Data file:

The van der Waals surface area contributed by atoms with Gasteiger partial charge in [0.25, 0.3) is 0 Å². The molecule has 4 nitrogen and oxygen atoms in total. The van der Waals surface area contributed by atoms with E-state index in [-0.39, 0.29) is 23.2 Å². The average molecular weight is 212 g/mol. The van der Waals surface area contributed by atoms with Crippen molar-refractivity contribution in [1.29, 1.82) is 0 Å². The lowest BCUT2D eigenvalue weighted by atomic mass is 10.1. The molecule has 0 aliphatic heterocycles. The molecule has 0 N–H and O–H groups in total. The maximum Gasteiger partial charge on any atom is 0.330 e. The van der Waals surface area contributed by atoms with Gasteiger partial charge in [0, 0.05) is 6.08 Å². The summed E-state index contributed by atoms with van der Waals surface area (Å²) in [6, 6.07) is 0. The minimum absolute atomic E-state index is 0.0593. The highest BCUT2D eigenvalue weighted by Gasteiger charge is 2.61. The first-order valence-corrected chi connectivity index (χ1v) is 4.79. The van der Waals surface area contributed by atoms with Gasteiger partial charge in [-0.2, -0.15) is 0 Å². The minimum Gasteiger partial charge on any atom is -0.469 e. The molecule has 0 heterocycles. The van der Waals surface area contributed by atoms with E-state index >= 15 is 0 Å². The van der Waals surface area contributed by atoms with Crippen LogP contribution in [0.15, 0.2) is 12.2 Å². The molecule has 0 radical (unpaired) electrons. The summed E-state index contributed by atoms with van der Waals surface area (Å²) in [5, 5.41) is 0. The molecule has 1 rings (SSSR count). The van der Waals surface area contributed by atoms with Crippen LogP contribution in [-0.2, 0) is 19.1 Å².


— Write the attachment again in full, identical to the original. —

The van der Waals surface area contributed by atoms with Gasteiger partial charge in [0.25, 0.3) is 0 Å². The molecule has 4 nitrogen and oxygen atoms in total. The van der Waals surface area contributed by atoms with E-state index in [-0.39, 0.29) is 23.2 Å². The average molecular weight is 212 g/mol. The van der Waals surface area contributed by atoms with Crippen molar-refractivity contribution in [1.29, 1.82) is 0 Å². The lowest BCUT2D eigenvalue weighted by atomic mass is 10.1. The molecule has 0 aliphatic heterocycles. The molecule has 0 N–H and O–H groups in total. The maximum Gasteiger partial charge on any atom is 0.330 e. The van der Waals surface area contributed by atoms with Gasteiger partial charge in [0, 0.05) is 6.08 Å². The summed E-state index contributed by atoms with van der Waals surface area (Å²) in [6, 6.07) is 0. The minimum absolute atomic E-state index is 0.0593. The highest BCUT2D eigenvalue weighted by Gasteiger charge is 2.61. The first-order valence-corrected chi connectivity index (χ1v) is 4.79. The van der Waals surface area contributed by atoms with Gasteiger partial charge in [-0.2, -0.15) is 0 Å². The minimum Gasteiger partial charge on any atom is -0.469 e. The molecule has 0 heterocycles. The van der Waals surface area contributed by atoms with E-state index >= 15 is 0 Å². The van der Waals surface area contributed by atoms with Crippen LogP contribution in [0.15, 0.2) is 12.2 Å². The molecule has 0 radical (unpaired) electrons. The summed E-state index contributed by atoms with van der Waals surface area (Å²) in [5, 5.41) is 0. The molecule has 1 rings (SSSR count). The van der Waals surface area contributed by atoms with Crippen LogP contribution in [-0.2, 0) is 19.1 Å².